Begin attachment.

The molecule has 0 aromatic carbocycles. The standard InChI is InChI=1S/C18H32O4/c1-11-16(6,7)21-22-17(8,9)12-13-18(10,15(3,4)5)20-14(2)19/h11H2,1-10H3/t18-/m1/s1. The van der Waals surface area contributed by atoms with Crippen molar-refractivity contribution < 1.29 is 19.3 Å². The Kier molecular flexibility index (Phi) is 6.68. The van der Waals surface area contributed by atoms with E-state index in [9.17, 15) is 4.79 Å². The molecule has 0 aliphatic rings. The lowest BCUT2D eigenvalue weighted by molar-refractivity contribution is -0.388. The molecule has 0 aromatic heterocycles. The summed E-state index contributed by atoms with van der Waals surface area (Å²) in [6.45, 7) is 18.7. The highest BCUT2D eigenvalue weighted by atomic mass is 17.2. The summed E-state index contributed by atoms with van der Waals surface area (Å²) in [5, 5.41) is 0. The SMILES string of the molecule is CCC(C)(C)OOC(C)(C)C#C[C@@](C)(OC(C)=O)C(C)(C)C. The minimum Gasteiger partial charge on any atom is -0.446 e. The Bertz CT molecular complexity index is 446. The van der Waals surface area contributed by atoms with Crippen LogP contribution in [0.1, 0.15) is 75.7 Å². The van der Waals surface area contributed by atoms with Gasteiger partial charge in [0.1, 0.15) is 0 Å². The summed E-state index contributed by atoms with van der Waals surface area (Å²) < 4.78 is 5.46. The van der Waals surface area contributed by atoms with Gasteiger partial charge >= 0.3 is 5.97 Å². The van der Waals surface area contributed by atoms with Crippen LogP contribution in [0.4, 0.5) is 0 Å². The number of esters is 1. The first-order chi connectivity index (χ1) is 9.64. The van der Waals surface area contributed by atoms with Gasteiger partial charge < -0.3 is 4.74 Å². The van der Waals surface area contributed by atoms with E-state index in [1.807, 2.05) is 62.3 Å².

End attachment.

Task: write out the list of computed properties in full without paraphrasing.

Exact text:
The molecule has 0 aromatic carbocycles. The standard InChI is InChI=1S/C18H32O4/c1-11-16(6,7)21-22-17(8,9)12-13-18(10,15(3,4)5)20-14(2)19/h11H2,1-10H3/t18-/m1/s1. The van der Waals surface area contributed by atoms with Crippen molar-refractivity contribution < 1.29 is 19.3 Å². The Kier molecular flexibility index (Phi) is 6.68. The van der Waals surface area contributed by atoms with E-state index in [9.17, 15) is 4.79 Å². The molecule has 0 aliphatic rings. The lowest BCUT2D eigenvalue weighted by molar-refractivity contribution is -0.388. The molecule has 0 aromatic heterocycles. The summed E-state index contributed by atoms with van der Waals surface area (Å²) in [6.45, 7) is 18.7. The highest BCUT2D eigenvalue weighted by atomic mass is 17.2. The summed E-state index contributed by atoms with van der Waals surface area (Å²) in [5, 5.41) is 0. The SMILES string of the molecule is CCC(C)(C)OOC(C)(C)C#C[C@@](C)(OC(C)=O)C(C)(C)C. The minimum Gasteiger partial charge on any atom is -0.446 e. The Bertz CT molecular complexity index is 446. The van der Waals surface area contributed by atoms with Crippen LogP contribution in [0.1, 0.15) is 75.7 Å². The van der Waals surface area contributed by atoms with Gasteiger partial charge in [0.1, 0.15) is 0 Å². The summed E-state index contributed by atoms with van der Waals surface area (Å²) < 4.78 is 5.46. The van der Waals surface area contributed by atoms with Gasteiger partial charge >= 0.3 is 5.97 Å². The van der Waals surface area contributed by atoms with Crippen LogP contribution in [0.4, 0.5) is 0 Å². The number of esters is 1. The first-order chi connectivity index (χ1) is 9.64. The van der Waals surface area contributed by atoms with Gasteiger partial charge < -0.3 is 4.74 Å². The van der Waals surface area contributed by atoms with E-state index in [1.807, 2.05) is 62.3 Å².